While the indoor section is not as complex as some of the other baths in town – it has everything you need with two large thermal pools and a cold plunge to chill down your body temperature. Take note that it is only in these indoor pools where you will be soaking in the ‘thermal’ water, with its signature mineral composition and accompanying smell. The outdoor pools are hot, but not as pure. Some people don’t like the sulfur odour, but others would literally use it as cologne if given the choice.

If you want to be extra professional about things you can even sample some of the waters by taking a traditional drinking cure, available outside the entrance to the locker room.

Inside Pool & Sauna Pass  + Locker –  Weekday: 2000Ft, Weekends & Holidays: 2300Ft

Indoor & Outdoor Pass + Locker – Weekday: 2800Ft, Weekend & Holidays: 2900Ft

Location | Opening Hours: Mon-Fri: 6AM-9PM, Sat-Sun: 8AM-9PM

Gellért Thermal Bath

topless man standing in a pool in front of blue tiled walls at gellert baths

Photo: The ornate walls art nouveau architecture at Gellért are something else | Willie Gevertz

Gellért Thermal Bath is an Instagrammer’s wet dream, coated from head to toe in that ever so idiosyncratic, turn-of-the-century design principle known as art nouveau. This bathhouse is equal parts elegant and gaudy. Most definately one of the most unique and intriguing thermal baths in Budapest.

However, you must keep in mind that it is the most expensive bathhouse in the city, so you’ll be hard-pressed to find any locals here. But the photo opportunities are limitless and the waters are as genuinely relaxation-inducing as anywhere else on this list. One thing to keep in mind is that they don’t accept Euro’s here.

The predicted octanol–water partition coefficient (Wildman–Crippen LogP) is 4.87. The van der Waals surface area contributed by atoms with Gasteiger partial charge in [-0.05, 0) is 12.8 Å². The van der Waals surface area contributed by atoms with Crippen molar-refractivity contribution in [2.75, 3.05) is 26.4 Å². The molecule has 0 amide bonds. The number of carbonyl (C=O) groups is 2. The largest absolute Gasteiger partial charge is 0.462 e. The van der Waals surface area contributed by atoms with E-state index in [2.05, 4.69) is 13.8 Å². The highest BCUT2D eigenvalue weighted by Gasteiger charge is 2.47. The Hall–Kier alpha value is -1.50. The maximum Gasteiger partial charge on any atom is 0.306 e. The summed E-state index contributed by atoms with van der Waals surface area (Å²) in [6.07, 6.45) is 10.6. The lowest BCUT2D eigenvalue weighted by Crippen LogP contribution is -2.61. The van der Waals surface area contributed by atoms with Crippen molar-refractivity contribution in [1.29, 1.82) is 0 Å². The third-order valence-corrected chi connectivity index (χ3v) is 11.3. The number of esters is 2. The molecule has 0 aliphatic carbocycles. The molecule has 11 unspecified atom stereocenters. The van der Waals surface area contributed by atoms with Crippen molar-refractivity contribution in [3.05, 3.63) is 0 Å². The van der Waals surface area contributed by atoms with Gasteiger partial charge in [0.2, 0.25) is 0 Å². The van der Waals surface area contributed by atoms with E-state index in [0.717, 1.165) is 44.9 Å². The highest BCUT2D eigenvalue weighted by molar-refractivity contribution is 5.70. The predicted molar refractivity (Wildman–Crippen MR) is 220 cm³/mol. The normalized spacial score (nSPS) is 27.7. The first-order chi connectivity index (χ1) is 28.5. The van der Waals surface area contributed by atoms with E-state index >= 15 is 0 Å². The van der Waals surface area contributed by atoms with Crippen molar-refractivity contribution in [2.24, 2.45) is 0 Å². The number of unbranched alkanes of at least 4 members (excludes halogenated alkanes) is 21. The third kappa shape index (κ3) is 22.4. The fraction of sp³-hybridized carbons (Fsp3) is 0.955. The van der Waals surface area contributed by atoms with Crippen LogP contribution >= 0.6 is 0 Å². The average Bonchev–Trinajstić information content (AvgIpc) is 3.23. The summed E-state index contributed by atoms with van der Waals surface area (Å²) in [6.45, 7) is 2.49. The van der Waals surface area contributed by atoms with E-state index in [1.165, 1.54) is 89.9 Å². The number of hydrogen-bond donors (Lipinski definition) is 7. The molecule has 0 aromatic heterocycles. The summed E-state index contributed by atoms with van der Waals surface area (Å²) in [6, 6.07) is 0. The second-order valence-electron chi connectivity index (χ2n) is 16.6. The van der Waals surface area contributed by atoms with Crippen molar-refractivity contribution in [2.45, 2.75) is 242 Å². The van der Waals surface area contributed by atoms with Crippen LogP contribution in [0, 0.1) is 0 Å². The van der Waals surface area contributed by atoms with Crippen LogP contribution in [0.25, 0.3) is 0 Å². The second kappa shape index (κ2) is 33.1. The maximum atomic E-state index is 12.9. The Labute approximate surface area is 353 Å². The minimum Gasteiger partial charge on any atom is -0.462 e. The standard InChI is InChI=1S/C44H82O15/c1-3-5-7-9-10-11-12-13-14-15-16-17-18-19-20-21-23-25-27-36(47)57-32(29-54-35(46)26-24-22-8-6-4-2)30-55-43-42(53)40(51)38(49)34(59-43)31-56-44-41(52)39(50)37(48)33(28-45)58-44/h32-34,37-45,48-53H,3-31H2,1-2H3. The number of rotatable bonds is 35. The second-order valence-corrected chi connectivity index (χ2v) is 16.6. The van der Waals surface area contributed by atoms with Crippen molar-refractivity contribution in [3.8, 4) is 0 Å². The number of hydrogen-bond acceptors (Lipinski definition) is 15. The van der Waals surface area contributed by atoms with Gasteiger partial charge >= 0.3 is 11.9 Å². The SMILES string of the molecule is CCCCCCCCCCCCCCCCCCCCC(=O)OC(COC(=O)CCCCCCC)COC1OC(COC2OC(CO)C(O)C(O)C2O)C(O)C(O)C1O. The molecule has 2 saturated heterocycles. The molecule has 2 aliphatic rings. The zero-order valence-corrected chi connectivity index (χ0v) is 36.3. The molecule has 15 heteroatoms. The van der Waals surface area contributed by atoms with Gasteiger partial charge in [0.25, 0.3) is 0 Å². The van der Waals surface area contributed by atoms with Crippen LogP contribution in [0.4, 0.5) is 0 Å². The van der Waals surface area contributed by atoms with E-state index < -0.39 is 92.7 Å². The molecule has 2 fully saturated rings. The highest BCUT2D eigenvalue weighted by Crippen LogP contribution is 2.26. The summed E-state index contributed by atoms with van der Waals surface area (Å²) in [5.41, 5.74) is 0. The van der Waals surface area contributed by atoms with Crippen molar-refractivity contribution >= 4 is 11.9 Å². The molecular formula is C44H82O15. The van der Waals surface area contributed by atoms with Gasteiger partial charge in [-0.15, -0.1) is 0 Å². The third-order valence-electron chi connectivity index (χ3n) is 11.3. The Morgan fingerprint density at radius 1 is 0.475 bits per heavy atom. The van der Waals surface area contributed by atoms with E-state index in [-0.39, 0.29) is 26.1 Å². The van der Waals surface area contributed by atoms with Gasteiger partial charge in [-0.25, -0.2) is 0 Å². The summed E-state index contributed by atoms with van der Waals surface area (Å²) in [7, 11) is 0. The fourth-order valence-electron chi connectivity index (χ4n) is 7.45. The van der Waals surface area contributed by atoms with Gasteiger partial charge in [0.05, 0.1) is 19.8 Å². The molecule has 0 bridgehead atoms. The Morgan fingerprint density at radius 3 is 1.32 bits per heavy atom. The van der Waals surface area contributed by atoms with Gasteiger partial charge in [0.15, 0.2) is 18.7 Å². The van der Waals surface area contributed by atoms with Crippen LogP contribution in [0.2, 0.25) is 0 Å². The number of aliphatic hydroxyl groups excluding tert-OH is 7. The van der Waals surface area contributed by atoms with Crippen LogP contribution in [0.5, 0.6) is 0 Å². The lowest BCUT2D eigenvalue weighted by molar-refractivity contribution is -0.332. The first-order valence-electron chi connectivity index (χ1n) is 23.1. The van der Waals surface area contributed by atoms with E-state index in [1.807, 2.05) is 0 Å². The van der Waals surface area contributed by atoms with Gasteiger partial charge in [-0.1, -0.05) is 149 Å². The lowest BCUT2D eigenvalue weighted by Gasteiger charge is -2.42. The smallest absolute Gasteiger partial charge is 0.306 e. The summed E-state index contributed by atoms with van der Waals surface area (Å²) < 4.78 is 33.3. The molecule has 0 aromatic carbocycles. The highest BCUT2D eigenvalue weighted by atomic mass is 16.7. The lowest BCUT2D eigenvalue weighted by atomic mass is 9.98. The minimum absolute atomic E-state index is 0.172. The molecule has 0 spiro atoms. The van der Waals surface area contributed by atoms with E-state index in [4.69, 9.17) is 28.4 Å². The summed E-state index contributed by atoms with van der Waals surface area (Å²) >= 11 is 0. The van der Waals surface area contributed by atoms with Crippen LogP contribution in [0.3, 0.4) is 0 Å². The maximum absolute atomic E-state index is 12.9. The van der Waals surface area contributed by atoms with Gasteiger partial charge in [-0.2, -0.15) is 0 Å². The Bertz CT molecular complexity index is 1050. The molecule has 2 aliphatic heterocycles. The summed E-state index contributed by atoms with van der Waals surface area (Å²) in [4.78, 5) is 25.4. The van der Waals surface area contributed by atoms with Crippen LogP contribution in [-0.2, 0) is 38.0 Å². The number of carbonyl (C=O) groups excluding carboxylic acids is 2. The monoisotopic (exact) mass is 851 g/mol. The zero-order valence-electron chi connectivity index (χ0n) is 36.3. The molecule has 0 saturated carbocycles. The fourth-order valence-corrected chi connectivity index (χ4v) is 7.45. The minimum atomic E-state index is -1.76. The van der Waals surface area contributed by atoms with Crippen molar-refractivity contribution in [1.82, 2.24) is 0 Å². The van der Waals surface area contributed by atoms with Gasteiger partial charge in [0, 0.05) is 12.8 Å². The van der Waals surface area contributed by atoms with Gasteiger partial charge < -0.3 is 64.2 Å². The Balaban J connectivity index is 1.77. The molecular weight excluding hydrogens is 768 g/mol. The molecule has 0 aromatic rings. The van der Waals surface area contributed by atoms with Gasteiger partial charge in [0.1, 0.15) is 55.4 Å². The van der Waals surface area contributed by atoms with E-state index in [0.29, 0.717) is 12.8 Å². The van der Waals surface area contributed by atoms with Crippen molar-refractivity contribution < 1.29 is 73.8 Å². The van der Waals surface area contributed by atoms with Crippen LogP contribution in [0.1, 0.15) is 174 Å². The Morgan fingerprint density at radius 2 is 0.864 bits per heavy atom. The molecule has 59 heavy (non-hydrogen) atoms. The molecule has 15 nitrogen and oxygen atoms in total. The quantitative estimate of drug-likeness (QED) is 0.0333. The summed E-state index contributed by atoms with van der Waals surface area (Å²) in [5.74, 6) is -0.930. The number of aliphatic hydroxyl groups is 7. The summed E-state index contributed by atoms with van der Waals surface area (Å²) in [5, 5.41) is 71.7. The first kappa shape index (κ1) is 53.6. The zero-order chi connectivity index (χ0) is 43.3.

You’ll feel glamorous at Gellért, we can promise you that much, and location wise it is probably the best of any of the baths, located just in the shadow of the indomitable citadel. A trip here is best done at the tail end of a spectacular walk up to the peak of Gellért hill.

Day Pass + Changing Cabin –  Weekday: 6700Ft, Weekends & Holidays: 7100Ft

Day Pass + Locker – Weekday: 6300Ft, Weekend & Holidays: 6600Ft

Location| Opening Hours: Mon-Sun: 6AM-8PM

Rudas Thermal Bath

view across the danube under a bridge from rudas baths with oranged roofed houses and plant filled cliff in the backdrop

Photo: The panoramic view from the Rudas is remarkable | Willie Gevertz

If you want to sous vide yourself in hot water then head to Rudas Thermal Bath. The thermal baths obviously take the centre stage, but the panoramic view across the Danube adds an extra layer of awesomeness to the bathing experience.

Rudas is an awesome place, which is evident in its popularity, with people lining up to get inside. Especially on the weekends, when the Turkish section of the thermal baths is open. This beautiful, reconstructed Ottoman era, dome-covered bathing room – is only Co-Ed on Friday, Saturday, and Sunday. The Wellness section – which the Danube jacuzzi is a part of – is Co-Ed every day of the week. But Willie wouldn’t recommend heading here unless you are able to get the full Turkish experience.